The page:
Most people are aware that steel possesses the strength and structural reliability to support a 100-story skyscraper or a mile-long extension bridge. What they may be unaware of, though, is that despite its overall robustness and strength, steel manufacturing can be a delicate process.
One person who is familiar with the intricacies of the steel-making process is Wim Brandsema. Brandsema is director and 50-percent owner of packaged system provider in Emmen, The Netherlands. The manufacturer specializes in creating and supplying complete systems that are used in surface-treating steel, particularly pretreatment applications in the hot-dip galvanizing process. It uses three-dimensional (3-D) computer-modeling technology to create customized systems.
The pretreatment stage that leads to the actual hot-dip galvanizing of steel is precise:
- A piece of raw steel is pre-treated with a degreaser to remove any oil and grease from its surface.
- Then the steel is “pickled” in a hydrochloric acid bath.
- After pickling, the steel is dipped in flux fluid. The flux fluid ensures that the zinc reacts correctly with the steel.
- The steel is then placed in a melted zinc bath at a temperature of 450 C (842 F). If the previous three steps are not followed properly, the zinc will not adhere to the raw steel, resulting in a substandard product.
- After receiving its hot-zinc bath, the piece of steel is hot-dip galvanized.
- The manufacturer’s flux-fluid system houses the flux fluid that is used in the pretreatment process. The system consists of four compartments:
- The first contains the flux fluid.
- The second mixes the flux fluid with certain chemicals to obtain the
correct pH level.
- The third receives the flux fluid after it has passed through a filter press that ensures that any iron in the flux fluid is collected so that only clean flux fluid exits.
- The fourth gathers the used flux fluid before it is transferred to the flux-cleaning unit and back to the first flux-fluid tank.
Flux-fluid systems are used to pre-treat raw steel before it is introduced to the hot-dip galvanizing process. Solid-body, plastic AODD pumps transfer flux fluid between four distinct holding tanks during the pretreatment process.
The heart of the system is the four pumps that keep the flux fluid flowing flawlessly between the four compartments.
“We began producing these units in 2006, and the most important issue is that you have to make sure that the pump is not going to corrode when operated,” said Brandsema. “Flux fluid is very aggressive, so we require a pump that will last at least 10 years. We knew that to manufacture our products, we would need plastic pumps that handle very corrosive fluids like hydrochloric acid. Steel, carbon steel and stainless steel aren’t compatible with these very aggressive fluids, so you need plastics like PE, PP, PVCs and PVDF.”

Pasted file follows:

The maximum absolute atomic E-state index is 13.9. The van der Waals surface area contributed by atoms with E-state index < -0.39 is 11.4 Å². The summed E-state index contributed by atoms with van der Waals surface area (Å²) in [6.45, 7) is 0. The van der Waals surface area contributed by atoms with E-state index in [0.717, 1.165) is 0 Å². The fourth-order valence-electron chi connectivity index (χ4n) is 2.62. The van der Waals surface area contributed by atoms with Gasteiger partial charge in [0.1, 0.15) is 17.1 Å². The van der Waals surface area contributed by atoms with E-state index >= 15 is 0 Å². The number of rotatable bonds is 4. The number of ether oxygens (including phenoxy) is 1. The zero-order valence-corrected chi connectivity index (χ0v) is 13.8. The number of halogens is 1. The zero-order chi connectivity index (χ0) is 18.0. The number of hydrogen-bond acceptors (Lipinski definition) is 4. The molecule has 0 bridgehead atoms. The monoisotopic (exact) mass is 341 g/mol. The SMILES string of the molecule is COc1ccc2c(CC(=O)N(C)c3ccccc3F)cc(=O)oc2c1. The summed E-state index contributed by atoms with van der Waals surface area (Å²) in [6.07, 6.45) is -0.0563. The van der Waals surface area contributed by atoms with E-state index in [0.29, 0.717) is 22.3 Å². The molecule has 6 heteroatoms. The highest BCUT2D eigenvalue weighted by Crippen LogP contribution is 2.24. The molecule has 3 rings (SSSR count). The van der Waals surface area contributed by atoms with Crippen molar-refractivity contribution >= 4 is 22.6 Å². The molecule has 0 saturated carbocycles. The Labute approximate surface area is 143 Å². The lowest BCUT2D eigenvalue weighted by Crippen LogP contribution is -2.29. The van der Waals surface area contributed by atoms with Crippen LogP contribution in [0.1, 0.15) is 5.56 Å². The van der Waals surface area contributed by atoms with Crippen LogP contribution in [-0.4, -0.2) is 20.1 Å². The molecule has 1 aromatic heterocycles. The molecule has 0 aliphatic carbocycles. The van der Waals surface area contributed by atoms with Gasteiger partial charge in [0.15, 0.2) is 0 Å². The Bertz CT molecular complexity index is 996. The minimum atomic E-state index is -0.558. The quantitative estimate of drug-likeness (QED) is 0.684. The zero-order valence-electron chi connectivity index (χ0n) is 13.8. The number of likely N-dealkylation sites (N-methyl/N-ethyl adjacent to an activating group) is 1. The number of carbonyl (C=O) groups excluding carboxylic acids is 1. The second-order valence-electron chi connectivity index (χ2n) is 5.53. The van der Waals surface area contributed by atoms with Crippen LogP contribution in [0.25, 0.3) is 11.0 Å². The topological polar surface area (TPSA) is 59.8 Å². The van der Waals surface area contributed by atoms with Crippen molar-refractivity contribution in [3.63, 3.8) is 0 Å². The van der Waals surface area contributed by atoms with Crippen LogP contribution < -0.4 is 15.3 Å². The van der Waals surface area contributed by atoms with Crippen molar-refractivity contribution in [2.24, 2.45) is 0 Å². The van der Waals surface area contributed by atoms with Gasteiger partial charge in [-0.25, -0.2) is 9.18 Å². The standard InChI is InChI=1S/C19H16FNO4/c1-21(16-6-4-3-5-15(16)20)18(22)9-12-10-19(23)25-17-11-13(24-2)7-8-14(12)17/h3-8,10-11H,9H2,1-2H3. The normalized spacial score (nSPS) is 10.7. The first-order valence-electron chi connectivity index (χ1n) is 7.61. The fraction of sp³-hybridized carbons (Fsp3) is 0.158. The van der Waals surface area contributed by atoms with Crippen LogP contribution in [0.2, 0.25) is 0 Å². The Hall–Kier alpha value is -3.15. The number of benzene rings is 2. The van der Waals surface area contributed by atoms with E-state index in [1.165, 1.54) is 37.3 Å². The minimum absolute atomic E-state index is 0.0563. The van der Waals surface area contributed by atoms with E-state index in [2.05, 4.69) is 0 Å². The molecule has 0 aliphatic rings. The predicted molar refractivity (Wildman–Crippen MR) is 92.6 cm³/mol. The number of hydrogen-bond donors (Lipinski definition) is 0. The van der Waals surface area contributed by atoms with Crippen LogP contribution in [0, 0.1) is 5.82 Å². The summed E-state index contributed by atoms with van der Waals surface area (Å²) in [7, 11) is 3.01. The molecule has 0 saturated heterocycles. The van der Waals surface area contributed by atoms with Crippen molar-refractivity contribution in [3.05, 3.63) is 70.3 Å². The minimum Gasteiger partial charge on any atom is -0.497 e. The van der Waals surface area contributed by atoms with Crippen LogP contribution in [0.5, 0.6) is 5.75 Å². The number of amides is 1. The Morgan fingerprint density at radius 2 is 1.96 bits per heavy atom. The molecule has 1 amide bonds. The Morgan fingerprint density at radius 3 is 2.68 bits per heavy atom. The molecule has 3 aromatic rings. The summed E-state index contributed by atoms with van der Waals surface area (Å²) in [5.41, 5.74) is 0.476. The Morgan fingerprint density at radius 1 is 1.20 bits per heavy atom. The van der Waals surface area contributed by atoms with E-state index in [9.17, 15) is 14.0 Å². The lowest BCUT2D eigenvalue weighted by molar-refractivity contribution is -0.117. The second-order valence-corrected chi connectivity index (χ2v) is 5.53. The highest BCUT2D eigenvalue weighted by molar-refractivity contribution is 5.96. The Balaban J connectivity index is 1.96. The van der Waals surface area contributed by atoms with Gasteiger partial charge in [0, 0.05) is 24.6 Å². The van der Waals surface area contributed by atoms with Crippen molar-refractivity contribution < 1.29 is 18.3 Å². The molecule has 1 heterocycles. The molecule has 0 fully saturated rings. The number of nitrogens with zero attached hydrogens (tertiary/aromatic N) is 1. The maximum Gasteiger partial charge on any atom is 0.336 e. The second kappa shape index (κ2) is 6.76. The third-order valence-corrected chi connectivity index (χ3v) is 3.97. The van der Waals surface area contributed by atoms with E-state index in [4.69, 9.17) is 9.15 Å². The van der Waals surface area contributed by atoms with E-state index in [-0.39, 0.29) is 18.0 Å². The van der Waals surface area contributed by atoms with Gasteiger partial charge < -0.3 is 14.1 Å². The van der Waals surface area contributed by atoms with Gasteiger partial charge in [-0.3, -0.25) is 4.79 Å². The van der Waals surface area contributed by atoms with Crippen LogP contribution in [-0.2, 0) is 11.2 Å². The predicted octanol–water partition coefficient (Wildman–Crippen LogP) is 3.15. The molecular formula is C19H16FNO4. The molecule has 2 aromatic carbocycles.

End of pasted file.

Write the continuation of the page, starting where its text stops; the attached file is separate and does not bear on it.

Benefits of the Chemical-Handling Capabilities
When the manufacturer began developing its flux-fluid systems, it searched for the ideal pump to control the process. Too often, the technology that was chosen for the second stage of the process—in which the chemical solution was introduced to the flux fluid for pH control—fell short in its ability to meet the system’s needs.
“When we first built this system in 2006, we started off with an electric-driven, vertical centrifugal pump for the second stage, but it lasted only six months,” said Erik van der Staaij, sales manager for the manufacturer. “At that point, the engine was rotted away by the chemistry we were pumping, so we needed a very corrosion-resistant solution.”
In the search for a solution, the company’s engineers had to look no further than three other pumps in the system, which were solid-body, plastic, air-operated, double-diaphragm (AODD) pumps.
“We looked at the other three pumps that were mounted on the system at the time,” said van der Staaij. They did not see any corrosion on those pumps, so they mounted another plastic AODD pump for the chemical-solution mixing process.
“We have never seen any leakage from the pump or connections, not on the thread or the pump body itself. Everything sits tight.”
The solid-body, plastic construction makes these pumps ideal for handling the aggressive and corrosive fluids that are used during the hot-dip galvanizing process for steel, including flux fluid and hydrochloric acid.
The pumps are well-suited for dangerous chemical pumping applications in which the pump and system must be reliable. The pumps cannot corrode and do not leak. The solid-body, plastic AODD pumps offer features that make them ideal for handling corrosive fluids. Plastic AODD pumps are positive displacement pumps that have a diaphragm in each of their two pumping chambers. These diaphragms are connected by a shaft so that when the compression stroke takes place in one chamber during the pumping process, the suction stroke takes place simultaneously in the other chamber. This results in efficient, reliable, cost-effective, repeatable operation when handling any corrosive liquid.
The solid-body design is typically constructed of polyethylene (PE), which offers excellent abrasion-resistance. Because of their PE construction, the plastic AODD pumps have higher abrasion-resistance than pumps that are made with polypropylene (PP)—while still having similar chemical-resistance characteristics—and are more durable than stainless-steel pumps.